5. Focus on Lifetime Value (LTV)

Leaving behind the monetization strategy, you want to make sure that your players come back to your game over and over again. Concentrate on making money over the long-term vs the short term. LTV is designed to estimate the overall monetary value of an individual player towards the game. There is no standard way to calculate LTV, but most developers approve that is centered around these two values: lifetime (dealing with user engagement and retention) and monetization (number of transactions).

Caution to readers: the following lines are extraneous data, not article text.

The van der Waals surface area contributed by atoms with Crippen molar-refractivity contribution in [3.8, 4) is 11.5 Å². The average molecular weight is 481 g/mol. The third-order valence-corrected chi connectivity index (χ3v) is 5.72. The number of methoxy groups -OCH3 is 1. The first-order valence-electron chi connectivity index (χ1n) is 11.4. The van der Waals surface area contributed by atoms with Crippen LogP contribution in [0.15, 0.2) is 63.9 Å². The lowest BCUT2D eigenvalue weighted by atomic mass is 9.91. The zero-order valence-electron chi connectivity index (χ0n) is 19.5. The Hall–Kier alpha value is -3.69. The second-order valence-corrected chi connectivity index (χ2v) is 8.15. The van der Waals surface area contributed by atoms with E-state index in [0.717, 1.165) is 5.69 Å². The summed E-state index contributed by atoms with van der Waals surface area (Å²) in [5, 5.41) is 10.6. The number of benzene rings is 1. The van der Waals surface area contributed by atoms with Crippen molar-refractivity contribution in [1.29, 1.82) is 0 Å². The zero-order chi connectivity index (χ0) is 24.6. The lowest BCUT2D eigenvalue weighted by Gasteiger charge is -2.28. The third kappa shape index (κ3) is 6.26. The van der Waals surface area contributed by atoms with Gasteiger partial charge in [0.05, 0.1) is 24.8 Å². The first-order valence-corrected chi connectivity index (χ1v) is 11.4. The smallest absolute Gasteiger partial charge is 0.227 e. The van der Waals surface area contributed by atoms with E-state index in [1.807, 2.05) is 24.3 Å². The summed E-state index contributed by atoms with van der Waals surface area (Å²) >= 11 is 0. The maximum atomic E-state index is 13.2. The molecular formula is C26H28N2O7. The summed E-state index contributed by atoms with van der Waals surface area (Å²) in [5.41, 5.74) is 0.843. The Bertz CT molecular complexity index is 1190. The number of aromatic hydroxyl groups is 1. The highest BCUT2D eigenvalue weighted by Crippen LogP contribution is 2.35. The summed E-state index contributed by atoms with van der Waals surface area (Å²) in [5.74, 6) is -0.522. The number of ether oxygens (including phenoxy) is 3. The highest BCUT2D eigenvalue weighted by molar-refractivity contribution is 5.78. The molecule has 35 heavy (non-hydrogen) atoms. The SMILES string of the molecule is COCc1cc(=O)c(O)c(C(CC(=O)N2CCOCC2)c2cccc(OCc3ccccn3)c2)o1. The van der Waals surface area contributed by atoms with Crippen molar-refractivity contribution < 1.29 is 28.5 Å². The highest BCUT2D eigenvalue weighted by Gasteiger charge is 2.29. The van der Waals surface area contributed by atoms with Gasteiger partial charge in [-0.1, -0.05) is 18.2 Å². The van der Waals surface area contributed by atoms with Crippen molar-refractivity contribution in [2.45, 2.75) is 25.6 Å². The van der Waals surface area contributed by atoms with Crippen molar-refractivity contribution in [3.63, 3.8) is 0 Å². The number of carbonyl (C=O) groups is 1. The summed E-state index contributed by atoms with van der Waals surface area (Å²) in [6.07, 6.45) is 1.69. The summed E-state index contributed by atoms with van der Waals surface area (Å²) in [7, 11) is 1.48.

In theory, the term ‘lifetime’ means the entire life of a person. However, when calculating LTV, developers choose a specific period. It can range from 90 days, 180 days, 1 year, 2 years and so on. When deciding on a specific period to calculate LTV, developers decide based on internal (type of game, company resources, available data) and external (audience demographics and competitors) factors.